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SMSF Association wants super fund law change

The SMSF Association has used its 2016 budget submission to call on the government to change the legislation applying to Australians wanting to continue to make contributions to their SMSF while working overseas.

In particular, the industry body is recommending the legislation defining an Australian superannuation fund be amended whereby a fund is declared non-complying if three specific conditions are not met.

“SMSFs and small APRA (Australian Prudential Regulation Authority) funds can find themselves in breach of the active member test where a non-resident for taxation purposes contributes to the fund,” SMSF Association chief executive Andrea Slattery said.

“If the fund balance of this contributor/s exceeds 50 per cent of the balances of all the active members of the fund, then it becomes non-complying and loses its tax privileges,” Slattery said.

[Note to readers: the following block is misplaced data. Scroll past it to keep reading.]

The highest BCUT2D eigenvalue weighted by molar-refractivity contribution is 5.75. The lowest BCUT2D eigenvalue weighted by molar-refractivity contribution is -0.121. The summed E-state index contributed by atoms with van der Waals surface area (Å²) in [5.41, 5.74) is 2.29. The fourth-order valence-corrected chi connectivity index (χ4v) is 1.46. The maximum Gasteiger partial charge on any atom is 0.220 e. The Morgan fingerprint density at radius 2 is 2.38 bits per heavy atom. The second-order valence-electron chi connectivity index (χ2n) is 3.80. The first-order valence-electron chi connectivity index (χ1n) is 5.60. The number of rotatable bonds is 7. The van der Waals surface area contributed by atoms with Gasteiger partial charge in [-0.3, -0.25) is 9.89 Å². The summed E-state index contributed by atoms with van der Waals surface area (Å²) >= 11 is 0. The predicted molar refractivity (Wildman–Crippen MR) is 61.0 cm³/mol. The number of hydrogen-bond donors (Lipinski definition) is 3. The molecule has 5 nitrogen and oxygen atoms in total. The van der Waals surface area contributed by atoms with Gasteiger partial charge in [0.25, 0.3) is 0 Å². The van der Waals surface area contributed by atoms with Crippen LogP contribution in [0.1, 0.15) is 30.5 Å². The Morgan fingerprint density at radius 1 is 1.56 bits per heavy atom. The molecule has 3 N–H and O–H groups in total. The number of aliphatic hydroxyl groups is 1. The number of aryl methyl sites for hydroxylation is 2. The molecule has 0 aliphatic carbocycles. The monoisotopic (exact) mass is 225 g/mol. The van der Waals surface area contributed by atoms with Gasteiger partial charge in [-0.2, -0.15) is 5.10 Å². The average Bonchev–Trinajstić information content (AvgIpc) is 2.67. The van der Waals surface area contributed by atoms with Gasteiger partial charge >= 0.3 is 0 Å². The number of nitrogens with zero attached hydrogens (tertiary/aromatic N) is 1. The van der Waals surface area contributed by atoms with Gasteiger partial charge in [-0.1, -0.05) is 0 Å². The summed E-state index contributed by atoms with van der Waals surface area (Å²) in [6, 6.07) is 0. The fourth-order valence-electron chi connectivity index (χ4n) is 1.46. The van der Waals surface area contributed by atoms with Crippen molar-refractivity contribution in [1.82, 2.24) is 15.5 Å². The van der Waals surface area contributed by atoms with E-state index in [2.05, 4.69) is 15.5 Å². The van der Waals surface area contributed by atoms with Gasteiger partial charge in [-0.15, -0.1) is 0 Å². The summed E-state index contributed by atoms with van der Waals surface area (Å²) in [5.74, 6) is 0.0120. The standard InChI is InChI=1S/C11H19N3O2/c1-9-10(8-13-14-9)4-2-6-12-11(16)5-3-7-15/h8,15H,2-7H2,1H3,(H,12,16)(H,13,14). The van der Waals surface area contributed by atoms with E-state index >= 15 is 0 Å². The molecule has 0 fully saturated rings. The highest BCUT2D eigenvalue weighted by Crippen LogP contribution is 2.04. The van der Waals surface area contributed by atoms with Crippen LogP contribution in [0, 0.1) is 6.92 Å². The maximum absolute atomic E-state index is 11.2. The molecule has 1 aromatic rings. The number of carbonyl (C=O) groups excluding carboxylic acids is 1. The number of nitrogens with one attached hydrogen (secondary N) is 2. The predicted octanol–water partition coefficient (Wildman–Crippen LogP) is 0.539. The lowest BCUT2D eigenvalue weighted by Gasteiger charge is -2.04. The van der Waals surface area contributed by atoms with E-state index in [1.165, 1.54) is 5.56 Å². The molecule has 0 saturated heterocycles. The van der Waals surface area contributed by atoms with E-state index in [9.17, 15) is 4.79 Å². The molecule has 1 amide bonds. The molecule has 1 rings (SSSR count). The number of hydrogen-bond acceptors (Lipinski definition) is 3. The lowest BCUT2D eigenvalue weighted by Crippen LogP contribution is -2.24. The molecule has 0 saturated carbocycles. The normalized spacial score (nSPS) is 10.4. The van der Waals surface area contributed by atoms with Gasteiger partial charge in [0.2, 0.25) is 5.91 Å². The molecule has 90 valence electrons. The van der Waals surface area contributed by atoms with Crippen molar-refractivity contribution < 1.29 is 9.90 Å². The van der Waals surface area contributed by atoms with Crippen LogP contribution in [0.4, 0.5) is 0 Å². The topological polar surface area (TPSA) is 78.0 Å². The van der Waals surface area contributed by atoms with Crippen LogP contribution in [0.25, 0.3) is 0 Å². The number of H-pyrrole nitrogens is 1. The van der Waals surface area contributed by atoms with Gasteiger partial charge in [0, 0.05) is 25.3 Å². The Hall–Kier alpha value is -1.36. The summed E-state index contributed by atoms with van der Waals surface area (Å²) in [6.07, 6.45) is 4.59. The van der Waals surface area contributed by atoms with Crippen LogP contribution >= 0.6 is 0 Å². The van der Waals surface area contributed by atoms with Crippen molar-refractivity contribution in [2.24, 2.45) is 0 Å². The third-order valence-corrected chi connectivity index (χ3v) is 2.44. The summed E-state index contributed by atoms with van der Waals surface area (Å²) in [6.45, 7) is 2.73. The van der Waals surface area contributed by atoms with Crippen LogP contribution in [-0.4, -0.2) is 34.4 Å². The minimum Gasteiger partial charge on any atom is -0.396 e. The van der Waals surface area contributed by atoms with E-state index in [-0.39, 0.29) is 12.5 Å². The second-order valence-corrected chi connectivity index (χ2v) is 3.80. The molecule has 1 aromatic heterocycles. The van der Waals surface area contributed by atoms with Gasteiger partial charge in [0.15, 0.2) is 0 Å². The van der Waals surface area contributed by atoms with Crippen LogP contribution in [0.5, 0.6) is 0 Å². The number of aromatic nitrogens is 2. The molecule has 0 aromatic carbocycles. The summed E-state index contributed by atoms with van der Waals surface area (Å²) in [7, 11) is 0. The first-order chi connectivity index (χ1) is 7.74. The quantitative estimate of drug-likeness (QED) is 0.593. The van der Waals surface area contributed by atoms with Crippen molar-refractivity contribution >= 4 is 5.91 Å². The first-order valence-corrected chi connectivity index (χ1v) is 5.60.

According to Slattery, the current rules were discriminatory towards SMSFs as only that type of super fund had to incur additional operating costs to ensure Australian superannuation fund status if the fund members worked overseas and continued to make contributions to the SMSF.

“The alternative to contravening the active member test is for SMSF members to make contributions to a large public offer superannuation fund while overseas and then transferring those contributions to the taxpayer’s SMSF on returning to Australia,” she said.

“This is inefficient, especially as transfers from APRA funds to SMSFs can be complex and slow, and increases the compliance burden on SMSF members who want to work overseas.”

For these reasons, the association said it believed the active member test was not serving any purpose other than increasing the administrative burden for SMSFs.

“It’s our belief that the active member test does not provide additional integrity to the superannuation system as the establishment and central control and management tests already ensure that only Australian-based superannuation funds can benefit from the tax concessions,” Slattery noted.

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